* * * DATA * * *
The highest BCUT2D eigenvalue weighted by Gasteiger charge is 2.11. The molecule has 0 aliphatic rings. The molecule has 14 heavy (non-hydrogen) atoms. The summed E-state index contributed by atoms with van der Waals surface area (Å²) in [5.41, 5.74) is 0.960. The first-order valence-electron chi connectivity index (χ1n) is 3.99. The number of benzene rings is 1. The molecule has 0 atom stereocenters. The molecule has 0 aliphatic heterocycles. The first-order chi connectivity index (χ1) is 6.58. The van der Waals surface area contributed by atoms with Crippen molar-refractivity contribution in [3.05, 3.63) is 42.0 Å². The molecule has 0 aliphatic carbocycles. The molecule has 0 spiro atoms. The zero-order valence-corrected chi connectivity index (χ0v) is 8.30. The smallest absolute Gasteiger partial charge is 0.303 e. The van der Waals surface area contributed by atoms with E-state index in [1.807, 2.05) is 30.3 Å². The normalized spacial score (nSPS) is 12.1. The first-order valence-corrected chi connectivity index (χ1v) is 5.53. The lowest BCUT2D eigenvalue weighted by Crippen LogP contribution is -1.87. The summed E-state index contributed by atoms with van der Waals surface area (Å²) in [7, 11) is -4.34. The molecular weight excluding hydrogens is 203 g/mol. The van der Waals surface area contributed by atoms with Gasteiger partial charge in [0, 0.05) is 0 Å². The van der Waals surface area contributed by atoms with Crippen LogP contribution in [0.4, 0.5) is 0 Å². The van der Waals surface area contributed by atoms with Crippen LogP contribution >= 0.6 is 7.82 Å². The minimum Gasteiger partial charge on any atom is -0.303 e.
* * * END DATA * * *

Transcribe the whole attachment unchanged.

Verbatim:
The highest BCUT2D eigenvalue weighted by Gasteiger charge is 2.11. The molecule has 0 aliphatic rings. The molecule has 14 heavy (non-hydrogen) atoms. The summed E-state index contributed by atoms with van der Waals surface area (Å²) in [5.41, 5.74) is 0.960. The first-order valence-electron chi connectivity index (χ1n) is 3.99. The number of benzene rings is 1. The molecule has 0 atom stereocenters. The molecule has 0 aliphatic heterocycles. The first-order chi connectivity index (χ1) is 6.58. The van der Waals surface area contributed by atoms with Crippen molar-refractivity contribution in [3.05, 3.63) is 42.0 Å². The molecule has 0 aliphatic carbocycles. The molecule has 0 spiro atoms. The zero-order valence-corrected chi connectivity index (χ0v) is 8.30. The smallest absolute Gasteiger partial charge is 0.303 e. The van der Waals surface area contributed by atoms with E-state index in [1.807, 2.05) is 30.3 Å². The normalized spacial score (nSPS) is 12.1. The first-order valence-corrected chi connectivity index (χ1v) is 5.53. The lowest BCUT2D eigenvalue weighted by Crippen LogP contribution is -1.87. The summed E-state index contributed by atoms with van der Waals surface area (Å²) in [7, 11) is -4.34. The molecular weight excluding hydrogens is 203 g/mol. The van der Waals surface area contributed by atoms with Gasteiger partial charge in [0, 0.05) is 0 Å². The van der Waals surface area contributed by atoms with Crippen LogP contribution in [0.4, 0.5) is 0 Å². The van der Waals surface area contributed by atoms with Crippen LogP contribution >= 0.6 is 7.82 Å². The minimum Gasteiger partial charge on any atom is -0.303 e.